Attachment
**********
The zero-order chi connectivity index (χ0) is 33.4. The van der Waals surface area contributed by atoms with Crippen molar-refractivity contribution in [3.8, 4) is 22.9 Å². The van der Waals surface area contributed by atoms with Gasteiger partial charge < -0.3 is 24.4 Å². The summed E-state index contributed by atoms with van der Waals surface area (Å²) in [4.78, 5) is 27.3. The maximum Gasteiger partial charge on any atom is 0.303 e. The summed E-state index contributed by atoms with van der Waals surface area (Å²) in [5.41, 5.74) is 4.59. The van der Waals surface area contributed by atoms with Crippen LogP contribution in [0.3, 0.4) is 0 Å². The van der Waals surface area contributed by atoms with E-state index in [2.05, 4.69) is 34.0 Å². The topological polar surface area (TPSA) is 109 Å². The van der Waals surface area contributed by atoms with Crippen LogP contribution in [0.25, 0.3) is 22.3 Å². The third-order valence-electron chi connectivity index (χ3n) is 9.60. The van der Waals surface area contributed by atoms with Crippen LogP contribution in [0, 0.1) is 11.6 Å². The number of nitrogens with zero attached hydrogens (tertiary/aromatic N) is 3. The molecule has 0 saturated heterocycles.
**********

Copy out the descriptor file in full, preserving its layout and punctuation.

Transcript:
The zero-order chi connectivity index (χ0) is 33.4. The van der Waals surface area contributed by atoms with Crippen molar-refractivity contribution in [3.8, 4) is 22.9 Å². The van der Waals surface area contributed by atoms with Gasteiger partial charge < -0.3 is 24.4 Å². The summed E-state index contributed by atoms with van der Waals surface area (Å²) in [4.78, 5) is 27.3. The maximum Gasteiger partial charge on any atom is 0.303 e. The summed E-state index contributed by atoms with van der Waals surface area (Å²) in [5.41, 5.74) is 4.59. The van der Waals surface area contributed by atoms with Crippen LogP contribution in [0.3, 0.4) is 0 Å². The van der Waals surface area contributed by atoms with E-state index in [2.05, 4.69) is 34.0 Å². The topological polar surface area (TPSA) is 109 Å². The van der Waals surface area contributed by atoms with Crippen LogP contribution in [0.25, 0.3) is 22.3 Å². The third-order valence-electron chi connectivity index (χ3n) is 9.60. The van der Waals surface area contributed by atoms with Crippen LogP contribution in [0, 0.1) is 11.6 Å². The number of nitrogens with zero attached hydrogens (tertiary/aromatic N) is 3. The molecule has 0 saturated heterocycles.